He returned home with leftovers. Joren watched him as he entered. He stared down his broken nose as Konrad unloaded his kill.

Konrad avoided his gaze, but he could feel those yellow spiraling eyes upon him. They delved through his illusion of bravery, penetrating to the depths of his fear. As he propped his bow and quiver against the wall, his legs began to tremble, losing their strength.
They are just eyes
, he lied to himself. But he could not deny their power over him.

Father said to keep him alive
, Konrad remembered.
But only for another day
.

He approached his prisoner. Those yellow eyes followed his every move. He examined the stubs where Joren’s pinky and ring finger had been. Black striations spread from the nubs into the hand. His unblemished parts had gone milky pale.

He will need his strength to fight off sickness
. Konrad glanced at the remains of the rabbit, a meaty thigh he had intended to place in a stew.
What if he tricked father, and I need to keep him alive longer?

“Are you hungry?”

Joren nodded. The bit scraped against his remaining teeth.

“I will remove the bit, but do not speak to me,” Konrad warned, trying to sound like Father. “Do not try to bite me either. I will kill you if I have to.”

Joren nodded again. Konrad stepped closer. He loosened the straps around Joren’s head and slid the bit onto his chin. Joren drew in a deep breath but did not speak.

Konrad retrieved the charred rabbit. He carried it to Joren and held the hindquarter over his mouth. Joren hesitated, then took a large bite. His eyes rolled back into his head, a look of ecstasy washing over him as if the rabbit were the best thing he had ever tasted. Red streamlets ran down the tender meat, Joren’s gums leaking grotesquely. Konrad wondered how he could manage the pain as Joren went back for more.

When Joren had eaten as much as Konrad would chance, his fingers moving ever closer to chomping teeth, he withdrew what little food remained. He tossed the leg into the bucket that still held pieces of Joren. “I will fetch some water,” he said, heading outside to the well.

As soon as Konrad returned with a full pail, Joren broke his first rule. He spoke.

“Your father is mad,” he said. “You must see this.”

“Shut up!” Konrad shouted, losing all composure. With so few words, Joren had nurtured a seed of doubt festering in his subconscious. The bucket sloshed in his hands, shaking with anger. Waves splashed over the lip.

“You are a cruel, twisted monster. You deserve everything that has happened and will happen to you for what you did to my mother.”

His tears fell freely. Konrad wiped them on his sleeve.

“Konrad? That is your name, is it not? I did not hurt your mother. What cause would I have to hurt her? I do not know her.”

“Liar!” Konrad had heard enough. Spit seethed between the cracks of his snarling teeth. He charged at Joren.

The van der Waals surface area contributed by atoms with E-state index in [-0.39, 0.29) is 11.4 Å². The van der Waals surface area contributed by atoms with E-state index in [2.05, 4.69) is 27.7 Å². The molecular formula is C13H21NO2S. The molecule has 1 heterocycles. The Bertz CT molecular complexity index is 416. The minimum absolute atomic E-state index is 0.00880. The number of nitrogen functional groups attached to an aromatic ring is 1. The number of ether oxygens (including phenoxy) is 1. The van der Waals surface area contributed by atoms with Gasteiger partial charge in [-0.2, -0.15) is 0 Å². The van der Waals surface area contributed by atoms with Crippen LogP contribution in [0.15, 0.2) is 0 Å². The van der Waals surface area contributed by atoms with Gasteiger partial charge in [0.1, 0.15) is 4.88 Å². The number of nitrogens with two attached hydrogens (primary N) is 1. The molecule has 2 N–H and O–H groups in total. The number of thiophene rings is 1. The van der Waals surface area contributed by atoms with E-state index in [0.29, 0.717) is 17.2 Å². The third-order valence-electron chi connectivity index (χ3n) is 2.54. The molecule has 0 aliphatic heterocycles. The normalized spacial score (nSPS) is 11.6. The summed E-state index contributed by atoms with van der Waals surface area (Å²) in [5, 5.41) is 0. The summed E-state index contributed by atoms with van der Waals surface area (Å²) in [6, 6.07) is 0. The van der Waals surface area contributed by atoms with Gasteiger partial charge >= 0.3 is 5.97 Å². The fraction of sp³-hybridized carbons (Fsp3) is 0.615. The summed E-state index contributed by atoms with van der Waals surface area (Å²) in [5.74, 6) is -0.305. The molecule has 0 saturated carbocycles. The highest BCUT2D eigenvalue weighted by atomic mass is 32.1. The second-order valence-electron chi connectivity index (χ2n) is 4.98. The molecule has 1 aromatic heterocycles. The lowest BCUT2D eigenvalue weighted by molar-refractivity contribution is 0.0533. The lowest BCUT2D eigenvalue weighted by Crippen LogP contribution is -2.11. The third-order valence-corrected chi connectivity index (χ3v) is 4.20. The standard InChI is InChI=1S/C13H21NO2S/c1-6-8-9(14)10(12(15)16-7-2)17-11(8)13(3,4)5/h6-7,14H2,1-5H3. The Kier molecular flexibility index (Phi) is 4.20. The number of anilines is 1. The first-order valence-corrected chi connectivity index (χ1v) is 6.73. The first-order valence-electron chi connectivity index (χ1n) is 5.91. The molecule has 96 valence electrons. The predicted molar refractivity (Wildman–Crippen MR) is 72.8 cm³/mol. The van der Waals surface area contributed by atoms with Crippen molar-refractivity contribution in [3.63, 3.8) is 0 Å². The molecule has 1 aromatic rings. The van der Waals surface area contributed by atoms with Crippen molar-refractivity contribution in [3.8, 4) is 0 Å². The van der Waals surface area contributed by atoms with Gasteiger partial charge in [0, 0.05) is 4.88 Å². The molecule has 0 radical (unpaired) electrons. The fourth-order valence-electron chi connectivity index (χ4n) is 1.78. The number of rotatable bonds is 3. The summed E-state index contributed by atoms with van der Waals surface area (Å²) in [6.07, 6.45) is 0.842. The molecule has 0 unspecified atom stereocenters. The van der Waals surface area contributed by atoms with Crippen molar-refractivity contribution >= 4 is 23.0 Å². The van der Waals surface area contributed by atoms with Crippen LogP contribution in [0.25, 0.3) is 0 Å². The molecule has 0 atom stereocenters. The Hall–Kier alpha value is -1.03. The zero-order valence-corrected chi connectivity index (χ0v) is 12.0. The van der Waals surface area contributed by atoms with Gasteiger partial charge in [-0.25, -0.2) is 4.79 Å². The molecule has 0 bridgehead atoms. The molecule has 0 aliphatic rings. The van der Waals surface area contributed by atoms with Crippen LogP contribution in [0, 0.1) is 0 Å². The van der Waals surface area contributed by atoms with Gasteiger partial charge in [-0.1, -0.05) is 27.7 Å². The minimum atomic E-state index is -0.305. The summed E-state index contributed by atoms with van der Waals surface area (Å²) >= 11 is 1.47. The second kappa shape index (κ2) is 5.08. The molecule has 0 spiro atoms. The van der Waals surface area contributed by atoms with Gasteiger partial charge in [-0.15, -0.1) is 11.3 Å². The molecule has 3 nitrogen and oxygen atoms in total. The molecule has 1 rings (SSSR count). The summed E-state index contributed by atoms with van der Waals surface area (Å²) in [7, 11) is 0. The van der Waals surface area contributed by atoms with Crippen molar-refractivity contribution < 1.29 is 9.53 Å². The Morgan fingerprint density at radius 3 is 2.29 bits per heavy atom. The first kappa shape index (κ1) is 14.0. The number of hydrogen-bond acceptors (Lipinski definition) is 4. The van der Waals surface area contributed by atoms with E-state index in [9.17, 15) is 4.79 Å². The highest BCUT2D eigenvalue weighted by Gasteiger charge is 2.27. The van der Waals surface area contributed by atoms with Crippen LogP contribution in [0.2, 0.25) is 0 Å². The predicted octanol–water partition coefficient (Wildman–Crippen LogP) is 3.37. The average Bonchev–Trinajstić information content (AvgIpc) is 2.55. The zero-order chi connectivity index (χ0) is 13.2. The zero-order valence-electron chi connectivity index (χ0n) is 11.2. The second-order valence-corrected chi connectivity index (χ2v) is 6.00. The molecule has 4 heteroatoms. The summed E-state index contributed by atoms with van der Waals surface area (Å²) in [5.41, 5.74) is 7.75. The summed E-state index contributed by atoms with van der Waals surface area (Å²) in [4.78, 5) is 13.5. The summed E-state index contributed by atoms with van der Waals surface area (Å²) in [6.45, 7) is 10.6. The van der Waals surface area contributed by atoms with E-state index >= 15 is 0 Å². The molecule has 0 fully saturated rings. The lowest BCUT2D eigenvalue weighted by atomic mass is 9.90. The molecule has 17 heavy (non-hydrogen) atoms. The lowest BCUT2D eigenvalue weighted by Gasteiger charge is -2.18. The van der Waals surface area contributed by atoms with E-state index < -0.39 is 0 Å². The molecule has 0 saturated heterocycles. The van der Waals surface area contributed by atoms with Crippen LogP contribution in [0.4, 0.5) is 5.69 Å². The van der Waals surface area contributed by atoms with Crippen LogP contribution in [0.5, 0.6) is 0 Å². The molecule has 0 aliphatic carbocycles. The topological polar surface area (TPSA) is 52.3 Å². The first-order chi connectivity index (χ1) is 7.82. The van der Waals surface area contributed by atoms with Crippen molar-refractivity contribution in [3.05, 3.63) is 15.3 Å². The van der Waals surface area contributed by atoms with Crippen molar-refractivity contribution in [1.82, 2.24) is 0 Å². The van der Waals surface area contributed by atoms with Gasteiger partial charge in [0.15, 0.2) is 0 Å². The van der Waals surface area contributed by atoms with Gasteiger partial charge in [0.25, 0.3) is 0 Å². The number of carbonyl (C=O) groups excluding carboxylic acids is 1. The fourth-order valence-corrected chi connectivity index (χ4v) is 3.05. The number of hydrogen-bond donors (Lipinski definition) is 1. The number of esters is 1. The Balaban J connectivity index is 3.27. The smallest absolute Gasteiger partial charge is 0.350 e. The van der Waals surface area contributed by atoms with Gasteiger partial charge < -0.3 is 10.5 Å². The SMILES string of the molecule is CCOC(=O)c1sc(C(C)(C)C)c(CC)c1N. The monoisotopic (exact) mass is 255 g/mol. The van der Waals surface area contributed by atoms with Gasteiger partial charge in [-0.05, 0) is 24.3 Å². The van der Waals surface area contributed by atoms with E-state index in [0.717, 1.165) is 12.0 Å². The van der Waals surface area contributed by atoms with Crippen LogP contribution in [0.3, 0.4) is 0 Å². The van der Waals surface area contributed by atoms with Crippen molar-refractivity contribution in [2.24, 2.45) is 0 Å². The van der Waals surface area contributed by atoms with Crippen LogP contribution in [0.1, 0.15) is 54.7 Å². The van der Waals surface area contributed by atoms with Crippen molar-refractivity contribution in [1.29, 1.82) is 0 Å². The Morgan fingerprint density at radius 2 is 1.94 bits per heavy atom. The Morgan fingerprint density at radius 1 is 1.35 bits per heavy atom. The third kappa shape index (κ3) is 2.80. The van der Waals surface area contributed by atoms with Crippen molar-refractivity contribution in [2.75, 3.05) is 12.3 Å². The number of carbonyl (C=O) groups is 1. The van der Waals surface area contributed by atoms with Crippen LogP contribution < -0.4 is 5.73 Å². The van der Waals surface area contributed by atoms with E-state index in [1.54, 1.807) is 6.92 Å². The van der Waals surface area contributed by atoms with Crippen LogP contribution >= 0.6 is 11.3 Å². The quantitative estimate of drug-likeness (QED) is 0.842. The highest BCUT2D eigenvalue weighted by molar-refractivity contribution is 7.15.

“Wait,” Joren sputtered. “Listen—”

But Konrad was already atop him, his thighs straddling Joren’s chest. He upended the bucket, dumping its frigid contents all over Joren’s face.

Joren gasped. A sudden deluge rushed down his throat. Water dribbled from the corners of his mouth.

Konrad tossed the bucket aside. He seized upon Joren’s confusion and jammed the bit back into his mouth. Joren squirmed, but Konrad was too quick. He drew the straps tight before Joren could tell another lie.

And they were lies. They had to be. Father had done awful things to this man, terrible things of which Konrad, even with all his misgivings toward his father, would not have believed him capable a month prior. But Father’s cause was just, virtuous even. Violent crimes called for violent retribution. Brutes deserved no benevolence.

But werewolves? Creatures that were half-man, half-beast?

It did sound mad. Konrad had not seen what had killed his mother. He had caught of glimpse of something furry and big, not necessarily unnatural. He had heard enough to know them wicked beasts, but perhaps his terror had transformed them from animals into monsters. Bears, with their broad jaws and massive claws, could have ripped his mother apart as easily as a loaf of bread.

No
, he scolded himself. He scowled at Joren. “You
are
a monster. Your death cannot come soon enough.”

He leapt from the table and got into bed where he sobbed quietly, wishing Father were there, wishing he had not left him alone with their captive. He was a farmer’s son and had known nothing of the darkness. And dark actions bred darkness within him. It begged for retribution.

Why had his father failed to prepare him for these creatures? Why was his mother the only one willing to sacrifice herself so that he might live? All that had occurred—Mother’s death, the demons now hunting Konrad, all his fear and suffering—had been his father’s doing. And the bastard was not even there to see it through.

Konrad buried his face in his hands, afraid of the way his life had so abruptly changed, horrified of what he might be becoming: his father—not that frigid, absent man he had known most of his life, but the sadistic torturer who chopped off fingers and toes as if doing so were as natural as the grass and rivers and forests of the daylight world, a world without nightmares.

Konrad closed his eyes. Hours passed before he drifted to sleep, paving the way for the nightmares to come.

BOOK: Where Wolves Run: A Novella of Horror
12.35Mb size Format: txt, pdf, ePub
ads